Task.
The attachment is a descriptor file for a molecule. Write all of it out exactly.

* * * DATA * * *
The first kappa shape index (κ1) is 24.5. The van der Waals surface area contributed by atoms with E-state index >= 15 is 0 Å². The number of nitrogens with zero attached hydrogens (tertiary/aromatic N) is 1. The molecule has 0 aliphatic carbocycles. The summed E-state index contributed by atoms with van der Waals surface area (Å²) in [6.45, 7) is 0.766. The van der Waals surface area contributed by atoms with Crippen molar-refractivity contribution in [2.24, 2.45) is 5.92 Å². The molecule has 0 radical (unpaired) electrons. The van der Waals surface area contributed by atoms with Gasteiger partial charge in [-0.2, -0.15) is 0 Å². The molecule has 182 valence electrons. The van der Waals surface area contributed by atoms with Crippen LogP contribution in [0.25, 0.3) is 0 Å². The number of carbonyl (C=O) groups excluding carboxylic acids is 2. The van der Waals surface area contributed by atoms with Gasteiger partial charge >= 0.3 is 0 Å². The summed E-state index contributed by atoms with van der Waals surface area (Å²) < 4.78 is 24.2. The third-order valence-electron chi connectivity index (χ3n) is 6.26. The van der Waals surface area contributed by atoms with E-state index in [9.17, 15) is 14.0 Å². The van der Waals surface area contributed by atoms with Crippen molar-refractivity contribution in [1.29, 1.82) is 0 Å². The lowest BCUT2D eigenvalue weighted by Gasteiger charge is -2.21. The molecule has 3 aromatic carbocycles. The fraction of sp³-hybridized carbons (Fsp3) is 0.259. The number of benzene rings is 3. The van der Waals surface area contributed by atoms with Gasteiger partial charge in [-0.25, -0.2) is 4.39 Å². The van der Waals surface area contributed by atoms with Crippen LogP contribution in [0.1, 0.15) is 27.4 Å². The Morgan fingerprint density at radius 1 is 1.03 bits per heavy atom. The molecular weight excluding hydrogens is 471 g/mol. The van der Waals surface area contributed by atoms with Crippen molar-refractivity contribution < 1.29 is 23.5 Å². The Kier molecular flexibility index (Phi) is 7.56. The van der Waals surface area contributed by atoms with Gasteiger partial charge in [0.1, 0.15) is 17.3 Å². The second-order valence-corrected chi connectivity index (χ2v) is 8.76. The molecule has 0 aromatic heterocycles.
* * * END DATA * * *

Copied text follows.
The first kappa shape index (κ1) is 24.5. The van der Waals surface area contributed by atoms with E-state index >= 15 is 0 Å². The number of nitrogens with zero attached hydrogens (tertiary/aromatic N) is 1. The molecule has 0 aliphatic carbocycles. The summed E-state index contributed by atoms with van der Waals surface area (Å²) in [6.45, 7) is 0.766. The van der Waals surface area contributed by atoms with Crippen molar-refractivity contribution in [2.24, 2.45) is 5.92 Å². The molecule has 0 radical (unpaired) electrons. The van der Waals surface area contributed by atoms with Gasteiger partial charge in [-0.2, -0.15) is 0 Å². The molecule has 182 valence electrons. The van der Waals surface area contributed by atoms with Crippen LogP contribution in [0.25, 0.3) is 0 Å². The number of carbonyl (C=O) groups excluding carboxylic acids is 2. The van der Waals surface area contributed by atoms with Gasteiger partial charge >= 0.3 is 0 Å². The summed E-state index contributed by atoms with van der Waals surface area (Å²) < 4.78 is 24.2. The third-order valence-electron chi connectivity index (χ3n) is 6.26. The van der Waals surface area contributed by atoms with E-state index in [9.17, 15) is 14.0 Å². The van der Waals surface area contributed by atoms with Crippen molar-refractivity contribution in [1.29, 1.82) is 0 Å². The lowest BCUT2D eigenvalue weighted by Gasteiger charge is -2.21. The molecule has 3 aromatic carbocycles. The fraction of sp³-hybridized carbons (Fsp3) is 0.259. The number of benzene rings is 3. The van der Waals surface area contributed by atoms with Gasteiger partial charge in [-0.25, -0.2) is 4.39 Å². The van der Waals surface area contributed by atoms with Crippen LogP contribution in [0.1, 0.15) is 27.4 Å². The Morgan fingerprint density at radius 1 is 1.03 bits per heavy atom. The molecular weight excluding hydrogens is 471 g/mol. The van der Waals surface area contributed by atoms with Crippen molar-refractivity contribution < 1.29 is 23.5 Å². The Kier molecular flexibility index (Phi) is 7.56. The van der Waals surface area contributed by atoms with Gasteiger partial charge in [0.1, 0.15) is 17.3 Å². The second-order valence-corrected chi connectivity index (χ2v) is 8.76. The molecule has 0 aromatic heterocycles.